CPA expected to become more aggressive on inter-island travel
The Commonwealth Ports Authority is expected to be more aggressive on raking in airlines to service inter-island passengers.
According to CPA board member nominee for Rota Barrie Toves, several senators who attended yesterday’s public hearing for his nomination voiced out their emerging concern for inter-island travel in the vernacular.
Senate Committee on Executive Appointments and Governmental Investigations chair Sen. Francisco Cruz (R-Tinian) was present in the public hearing, along with Sen. Steve Mesngon (R-Rota), Sen. Sixto Igisomar (R-Saipan), Sen. Jude Hofschneider (R-Tinian), and vice chair Sen. Just Quitugua (Ind-Saipan). Sen. Teresita Santos (R-Rota) was absent.
Toves pointed out that Rota is most affected by the recent pullout announcement of United Airlines as they severed ties with Cape Air Express in Micronesia. He added that difficulties in servicing air-travel passengers were increasing, and that he was almost not able to make it for his public hearing.
“…[The senators] emphasized the need for CPA to be more aggressive in trying to address this issue,” he said. Toves added that back in May 2018, the board has already adopted a policy that opens up assistance for airlines wishing to establish flights servicing Rota and Guam.
Toves noted that the CPA board was able to task CPA board member representing Tinian, Kimberly King-Hinds, with reviewing what possible assistance the U.S. Department of Transportation may provide with her law background.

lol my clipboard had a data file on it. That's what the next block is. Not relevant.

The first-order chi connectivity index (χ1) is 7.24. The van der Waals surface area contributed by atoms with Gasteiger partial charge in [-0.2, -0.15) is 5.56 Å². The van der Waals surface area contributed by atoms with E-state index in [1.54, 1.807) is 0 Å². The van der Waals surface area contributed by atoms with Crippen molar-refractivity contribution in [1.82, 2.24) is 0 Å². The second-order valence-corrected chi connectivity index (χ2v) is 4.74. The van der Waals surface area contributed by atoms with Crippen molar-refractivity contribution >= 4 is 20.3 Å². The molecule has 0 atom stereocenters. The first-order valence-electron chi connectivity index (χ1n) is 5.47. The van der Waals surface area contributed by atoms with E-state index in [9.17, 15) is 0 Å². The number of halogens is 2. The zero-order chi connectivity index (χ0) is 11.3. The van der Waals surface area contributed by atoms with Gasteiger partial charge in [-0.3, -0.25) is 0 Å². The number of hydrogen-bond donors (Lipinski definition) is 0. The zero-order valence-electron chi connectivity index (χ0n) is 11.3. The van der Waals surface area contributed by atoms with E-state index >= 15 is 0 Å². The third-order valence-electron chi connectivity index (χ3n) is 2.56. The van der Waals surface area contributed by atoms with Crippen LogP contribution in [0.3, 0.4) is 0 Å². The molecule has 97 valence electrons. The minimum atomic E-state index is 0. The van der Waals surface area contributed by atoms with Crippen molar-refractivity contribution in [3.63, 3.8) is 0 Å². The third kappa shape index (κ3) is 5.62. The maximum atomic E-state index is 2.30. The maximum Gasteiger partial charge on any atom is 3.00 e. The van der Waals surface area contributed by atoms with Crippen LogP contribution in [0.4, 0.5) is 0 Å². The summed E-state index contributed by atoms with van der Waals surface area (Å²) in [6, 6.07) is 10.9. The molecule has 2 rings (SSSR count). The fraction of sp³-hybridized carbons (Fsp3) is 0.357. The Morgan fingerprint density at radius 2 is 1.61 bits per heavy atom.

“We are going to need a U.S. congressional act in order for the CNMI to enjoy the same essential programs that Hawaii and Alaska are enjoying at the moment,” he said.
When it comes to subsidizing airlines to service routes that are not so feasible, Toves said it isn’t so simple as to just outright paying the airlines for their services.
“…We can’t set aside our revenue funds and establish a subsidy program for a particular airline. If we are going to implement a subsidy program, we are going to have to standardize it; all other airlines participating in our facilities are all qualified for that,” he said.
However, Toves said CPA may consider subsidizing the route itself since it may prove to be more beneficial. He added that either way, subsidizing airlines—whether for inter-island or international travel—should be standardized so that no single airline is favored.
Toves stated these are some of the things that he wishes to follow through if the Senate confirms him to the CPA board.
As of publication, Toves said they could finally establish a quorum for the CPA board, which includes King-Hinds, chair Jose Lifoifoi, Thomas “Kiyu” Villagomez, Roman Tudela Sr., and Pete P. Reyes.
Tudela, Reyes, and King-Hinds all supported the nomination of Toves, who has served the board as a member since 2008.
CPA executive director Chris Tenorio, CPA deputy director Ed Mendiola, Port manager Ronny Taisacan, and Rep. Joseph “Lee Pan” Guerrero (R-Saipan) also supported Toves’ nomination.